Following a well documented report made by the Journal of Sports Medicine, covering one of the best supplements improving performance:
Creatine is one of the most popular as well as the most scientifically examined dietary supplement to date. In this respect, creatine supplementation has been repeatedly demonstrated to improve high-intensity exercise capacity and increase muscle mass and muscle performance in conjunction with resistance training, by influencing high-energy phosphate metabolism, cellular hydration status, muscle protein kinetics, satellite cells, anabolic growth factors, and inflammation [32
The timing of creatine ingestion may be an important strategy to enhance the physiological adaptation from resistance training. For example, Cribb and Hayes <34
> provided matched groups of resistance-trained males with a supplement containing an identical dose of protein, carbohydrate, and creatine monohydrate throughout a structured 10-week resistance training period. When the combination of nutrients was provided in close temporal proximity to each workout (vs. in the morning and evenings), significant increases in strength (p
Later, Antonio and Ciccone <35
> published a study directly examining the impact of timed administration of creatine monohydrate. Nineteen recreational male bodybuilders were randomly assigned to receive 5 g of creatine monohydrate either immediately before or immediately after exercise during a structured, four-week resistance training program. While no statistical significance thresholds (p
> 0.05) were crossed, a magnitude-based inference approach suggested that post-exercise administration might afford more beneficial changes in fat free mass, fat mass, and upper-body strength compared to pre-exercise ingestion.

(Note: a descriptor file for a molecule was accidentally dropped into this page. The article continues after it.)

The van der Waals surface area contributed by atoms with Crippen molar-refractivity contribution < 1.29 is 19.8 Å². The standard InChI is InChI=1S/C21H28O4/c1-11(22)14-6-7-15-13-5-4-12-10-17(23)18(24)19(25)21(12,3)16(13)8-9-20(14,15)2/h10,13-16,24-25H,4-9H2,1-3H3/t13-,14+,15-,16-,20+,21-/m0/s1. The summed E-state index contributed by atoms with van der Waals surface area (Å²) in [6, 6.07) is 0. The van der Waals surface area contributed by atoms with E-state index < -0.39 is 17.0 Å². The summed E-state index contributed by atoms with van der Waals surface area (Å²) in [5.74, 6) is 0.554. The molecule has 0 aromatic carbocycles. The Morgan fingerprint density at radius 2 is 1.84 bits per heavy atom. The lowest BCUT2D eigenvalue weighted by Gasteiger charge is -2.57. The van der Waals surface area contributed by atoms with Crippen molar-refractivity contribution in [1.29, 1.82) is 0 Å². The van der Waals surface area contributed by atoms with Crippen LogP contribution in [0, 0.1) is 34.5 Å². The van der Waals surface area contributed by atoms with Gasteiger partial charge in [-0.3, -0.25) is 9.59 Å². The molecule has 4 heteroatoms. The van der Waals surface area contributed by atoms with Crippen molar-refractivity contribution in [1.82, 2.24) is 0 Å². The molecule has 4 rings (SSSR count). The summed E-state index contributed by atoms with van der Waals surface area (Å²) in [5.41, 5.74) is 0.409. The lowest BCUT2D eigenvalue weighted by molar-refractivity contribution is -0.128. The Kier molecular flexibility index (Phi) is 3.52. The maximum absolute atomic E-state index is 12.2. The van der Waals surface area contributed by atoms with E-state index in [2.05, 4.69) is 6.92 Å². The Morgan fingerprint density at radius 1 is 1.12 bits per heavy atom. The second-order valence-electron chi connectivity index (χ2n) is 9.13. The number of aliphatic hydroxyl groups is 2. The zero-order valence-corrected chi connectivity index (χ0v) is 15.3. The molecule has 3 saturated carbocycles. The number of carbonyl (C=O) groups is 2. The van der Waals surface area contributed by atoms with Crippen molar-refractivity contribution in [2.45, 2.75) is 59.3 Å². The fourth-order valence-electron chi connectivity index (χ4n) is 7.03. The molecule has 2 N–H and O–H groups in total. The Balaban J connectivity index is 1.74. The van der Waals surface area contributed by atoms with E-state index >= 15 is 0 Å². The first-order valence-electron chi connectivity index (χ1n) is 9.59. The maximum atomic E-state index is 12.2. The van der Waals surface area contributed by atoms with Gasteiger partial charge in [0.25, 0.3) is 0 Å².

> assigned 22 untrained older adults into two groups in a randomized, double-blind fashion: one that received creatine immediately prior to and another group that received creatine immediately after their workouts. Both groups received the same creatine dose (0.1 g∙kg∙day− 1
) and trained three times per week for 12 weeks. However, no differences in lean mass, muscle thickness and muscle strength were found between the groups. Unfortunately, the aforementioned studies did not include a placebo (control) group. To overcome this limitation and to directly compared the effects of pre-exercise versus post-exercise creatine supplementation, Candow <37
> investigated the effects of creatine (0.1 g∙kg− 1
) immediately before or immediately after resistance training (3 workouts per week), compared to placebo, for 32 weeks in aging adults.
Results showed that pre-exercise and post-exercise creatine supplementation increased muscle strength compared to placebo (p
38>, or the inclusion of ‘responders’ and ‘non-responders’ <39
> in the study protocol. While it is difficult to compare results across studies which use different methodologies, it appears that pre-exercise and post-exercise creatine supplementation are effective strategies to increase muscle mass and strength, with potentially greater muscle accretion benefits from post-exercise creatine.